I wish D&D was that game. It sure used to be.
I'm curious why you don't cancel two of your games and focus on just one of them?
 

Retreater

Legend
I'm curious why you don't cancel two of your games and focus on just one of them?
The social contract.
One of them is a neighborhood game for the area youth and their families. It's also the only regular in-person group I have at the moment.
Another is a group of my wife's friends who she loves sharing the hobby with.
A third includes my best friend (who lives out of state) and we're really enjoying that campaign.

I do enjoy most of the games I'm running, even if I'm just the "ignorant muscle" running them. But it is exhausting. Like, I collapse afterwards, literally drained.
 


HaroldTheHobbit

Adventurer
If I was short of time, came from rules-for-everything systems, wanted good premade adventures and had three permanent groups, I would try to convert the players to Pathfinder 2e. In my limited experience it is - after an initial learning hump - probably the least time and prep consuming system to GM, especially on a VTT.

If you’re stuck with 5e I can only recommend to ditch at least one group, for both your enjoyment and health.
 

BookTenTiger

He / Him
The social contract.
One of them is a neighborhood game for the area youth and their families. It's also the only regular in-person group I have at the moment.
Another is a group of my wife's friends who she loves sharing the hobby with.
A third includes my best friend (who lives out of state) and we're really enjoying that campaign.

I do enjoy most of the games I'm running, even if I'm just the "ignorant muscle" running them. But it is exhausting. Like, I collapse afterwards, literally drained.
One of the youths can run the first game, your wife can run the second game, and you can focus on the campaign you actually enjoy. Do some Co-DMing at first, and then leave yourself available for advice and session planning.

I don't think anyone in any of your groups wants you to be feeling like you are only running them due to the social contract.
 

Blue

Ravenous Bugblatter Beast of Traal
I hear and commiserate what you are saying.

5e does have a more robust magic item distribution, it's just hidden by the tables. It gets broken down in Xanathar's on page 135, but that is all distilled from the magic item charts. If you hard line followed the DMG treasure charts and never just made it up or put in what seemed appropriate, it was correct. That's why Xanathar's chart si so useful - it distills the results of the many rolls on those charts down to expectations, and having numbers their can shoot for matches a wider swath of DMs.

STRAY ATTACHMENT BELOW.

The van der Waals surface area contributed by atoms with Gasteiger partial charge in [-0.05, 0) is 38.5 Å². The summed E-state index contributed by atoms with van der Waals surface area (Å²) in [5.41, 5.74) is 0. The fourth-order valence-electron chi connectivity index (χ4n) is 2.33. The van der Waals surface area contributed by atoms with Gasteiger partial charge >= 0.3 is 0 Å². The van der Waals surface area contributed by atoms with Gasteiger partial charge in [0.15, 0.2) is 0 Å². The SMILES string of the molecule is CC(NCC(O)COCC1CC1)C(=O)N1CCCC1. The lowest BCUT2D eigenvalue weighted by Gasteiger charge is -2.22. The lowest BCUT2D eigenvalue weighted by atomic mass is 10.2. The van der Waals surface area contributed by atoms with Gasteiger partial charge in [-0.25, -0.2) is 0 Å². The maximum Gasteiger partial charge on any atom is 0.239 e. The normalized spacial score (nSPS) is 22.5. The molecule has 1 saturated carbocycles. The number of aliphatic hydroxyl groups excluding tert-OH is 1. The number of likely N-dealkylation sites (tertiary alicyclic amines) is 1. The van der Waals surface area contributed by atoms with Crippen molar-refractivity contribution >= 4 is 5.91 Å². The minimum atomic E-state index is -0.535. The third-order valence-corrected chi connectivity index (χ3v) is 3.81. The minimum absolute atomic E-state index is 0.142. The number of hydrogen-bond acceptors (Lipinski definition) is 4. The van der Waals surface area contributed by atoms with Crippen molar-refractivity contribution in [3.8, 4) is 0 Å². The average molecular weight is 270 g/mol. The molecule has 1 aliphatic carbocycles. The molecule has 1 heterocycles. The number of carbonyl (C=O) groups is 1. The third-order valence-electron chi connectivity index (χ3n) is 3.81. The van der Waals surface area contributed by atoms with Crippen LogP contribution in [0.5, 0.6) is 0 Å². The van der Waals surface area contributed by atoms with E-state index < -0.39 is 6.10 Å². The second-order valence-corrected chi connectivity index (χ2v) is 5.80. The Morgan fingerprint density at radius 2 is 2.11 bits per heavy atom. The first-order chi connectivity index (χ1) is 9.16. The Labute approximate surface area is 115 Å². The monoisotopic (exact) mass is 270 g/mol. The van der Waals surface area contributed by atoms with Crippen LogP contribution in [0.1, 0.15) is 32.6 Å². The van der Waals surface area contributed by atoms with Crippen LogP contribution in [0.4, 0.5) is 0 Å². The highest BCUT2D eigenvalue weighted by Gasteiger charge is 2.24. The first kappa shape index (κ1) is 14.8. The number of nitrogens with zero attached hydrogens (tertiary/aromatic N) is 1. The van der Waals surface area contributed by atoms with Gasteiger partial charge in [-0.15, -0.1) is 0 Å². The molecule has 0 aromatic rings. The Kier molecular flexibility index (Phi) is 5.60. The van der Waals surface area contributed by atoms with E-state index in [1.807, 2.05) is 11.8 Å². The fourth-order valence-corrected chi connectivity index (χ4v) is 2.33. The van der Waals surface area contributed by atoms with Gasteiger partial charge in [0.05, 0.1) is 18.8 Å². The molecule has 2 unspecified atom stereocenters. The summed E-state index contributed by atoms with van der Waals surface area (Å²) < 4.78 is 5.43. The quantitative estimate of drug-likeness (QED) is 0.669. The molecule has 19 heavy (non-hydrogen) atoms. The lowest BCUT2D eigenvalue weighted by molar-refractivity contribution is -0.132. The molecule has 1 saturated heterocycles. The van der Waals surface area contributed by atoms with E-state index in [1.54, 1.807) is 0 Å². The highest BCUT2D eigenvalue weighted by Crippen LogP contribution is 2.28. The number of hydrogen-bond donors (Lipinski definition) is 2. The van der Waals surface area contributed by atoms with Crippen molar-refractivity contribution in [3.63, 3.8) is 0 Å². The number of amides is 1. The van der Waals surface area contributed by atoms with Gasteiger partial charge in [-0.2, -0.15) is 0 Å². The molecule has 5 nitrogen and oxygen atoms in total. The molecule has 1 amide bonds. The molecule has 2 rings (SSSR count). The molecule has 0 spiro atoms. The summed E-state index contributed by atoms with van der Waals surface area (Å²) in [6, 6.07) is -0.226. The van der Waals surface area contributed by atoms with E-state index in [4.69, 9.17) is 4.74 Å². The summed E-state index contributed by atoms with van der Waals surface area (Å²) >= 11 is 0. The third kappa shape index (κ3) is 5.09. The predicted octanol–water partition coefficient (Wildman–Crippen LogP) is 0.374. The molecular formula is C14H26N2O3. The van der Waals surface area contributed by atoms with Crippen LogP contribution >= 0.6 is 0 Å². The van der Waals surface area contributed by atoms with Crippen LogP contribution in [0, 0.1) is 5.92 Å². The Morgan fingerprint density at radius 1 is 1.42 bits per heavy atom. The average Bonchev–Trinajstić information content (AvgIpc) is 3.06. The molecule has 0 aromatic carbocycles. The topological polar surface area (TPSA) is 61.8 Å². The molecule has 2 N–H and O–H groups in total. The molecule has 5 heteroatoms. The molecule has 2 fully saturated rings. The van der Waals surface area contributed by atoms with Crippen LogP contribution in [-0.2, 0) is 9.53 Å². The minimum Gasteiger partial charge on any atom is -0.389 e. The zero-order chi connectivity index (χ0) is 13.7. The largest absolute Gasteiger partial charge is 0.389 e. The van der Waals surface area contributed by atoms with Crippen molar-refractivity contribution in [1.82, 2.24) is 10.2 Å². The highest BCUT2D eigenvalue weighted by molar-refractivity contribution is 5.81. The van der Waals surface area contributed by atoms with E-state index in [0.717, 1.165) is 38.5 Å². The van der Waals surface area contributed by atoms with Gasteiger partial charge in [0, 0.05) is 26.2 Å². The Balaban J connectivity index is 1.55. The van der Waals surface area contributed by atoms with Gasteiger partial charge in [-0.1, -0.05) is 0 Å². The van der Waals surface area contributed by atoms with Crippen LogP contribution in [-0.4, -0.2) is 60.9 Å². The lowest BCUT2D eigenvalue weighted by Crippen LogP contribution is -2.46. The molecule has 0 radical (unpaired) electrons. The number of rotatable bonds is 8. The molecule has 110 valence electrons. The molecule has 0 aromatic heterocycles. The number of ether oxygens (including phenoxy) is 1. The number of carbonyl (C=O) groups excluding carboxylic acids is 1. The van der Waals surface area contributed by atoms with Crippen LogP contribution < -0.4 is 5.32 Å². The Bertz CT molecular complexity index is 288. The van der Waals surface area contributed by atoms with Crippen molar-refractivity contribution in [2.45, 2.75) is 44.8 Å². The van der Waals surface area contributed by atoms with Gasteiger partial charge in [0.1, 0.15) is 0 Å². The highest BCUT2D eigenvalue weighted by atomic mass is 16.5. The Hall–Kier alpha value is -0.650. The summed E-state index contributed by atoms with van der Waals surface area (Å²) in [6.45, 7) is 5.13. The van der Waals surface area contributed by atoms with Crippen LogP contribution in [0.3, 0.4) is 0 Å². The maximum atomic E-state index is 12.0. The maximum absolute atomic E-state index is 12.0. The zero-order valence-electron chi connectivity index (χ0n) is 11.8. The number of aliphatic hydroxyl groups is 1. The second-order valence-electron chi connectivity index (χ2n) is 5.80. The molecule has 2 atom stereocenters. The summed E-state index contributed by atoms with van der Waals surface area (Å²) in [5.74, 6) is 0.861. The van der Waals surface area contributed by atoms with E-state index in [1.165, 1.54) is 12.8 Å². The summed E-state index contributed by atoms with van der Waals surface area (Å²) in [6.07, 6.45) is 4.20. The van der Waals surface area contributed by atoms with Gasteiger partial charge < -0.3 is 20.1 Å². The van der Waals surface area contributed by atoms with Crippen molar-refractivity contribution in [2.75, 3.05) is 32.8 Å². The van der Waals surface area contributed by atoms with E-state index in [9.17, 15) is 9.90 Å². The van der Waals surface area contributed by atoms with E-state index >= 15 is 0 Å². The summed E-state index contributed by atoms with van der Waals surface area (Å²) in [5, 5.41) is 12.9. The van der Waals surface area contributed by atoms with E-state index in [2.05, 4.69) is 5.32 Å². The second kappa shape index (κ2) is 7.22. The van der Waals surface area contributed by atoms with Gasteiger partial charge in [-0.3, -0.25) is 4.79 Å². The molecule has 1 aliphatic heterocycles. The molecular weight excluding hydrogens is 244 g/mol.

The +X grind of 3.x and 4e, that was implicitly then explicitly part of character advancement math, isn't in 5e. You can get away with not a single +X item the entire game and the character is not falling behind expected math. (It is assuming that, for example, weapon users eventually have magic weapons without pluses to get through Resistance.) A humble +1 sword is a boon above expectations even at 20th level.

Designer math is around 6-7 encounters per long rest, with 2 short rests splitting it into thirds. With as many days above 7 encounters as below 7 encounters. It's the wrong expectation, no one regularly does that not even the published adventures. But without it several things break down. The attrition expectations of the CR system (be it HP, spell slots, uses per day for features, consumable/charged items, or whatever). The balance between the at-will classes like the rogue and the long-rest-recovery classes like casters and hybrids like the paladin and barbarian. Plus then the short-rest-recovery classes.

Next campaign I'm planning on a variation* of the Gritty Recovery rules (short rest = 8 hours, long rest = 7 days) to try to make how I run the game (few encounters per day) and what the designers expect to match up better. That might be a boon for you having more solid rules.

But the CR system has the same limitations that 3ed, 3.5 and 4e has - it doesn't measure party synergy, build optimization, degree of tactical play, or particular strengths/weaknesses of the party vs. types of foes. (Oh look, flyers vs. a party with only 1 ranged character.) 5e has a lousy CR system, but it's not any weaker than any of them since WotC became the steward of the game.

Combat has been streamlined with less options - but for what you said you want for having so many groups that seems like a positive, even if it wasn't your expectation.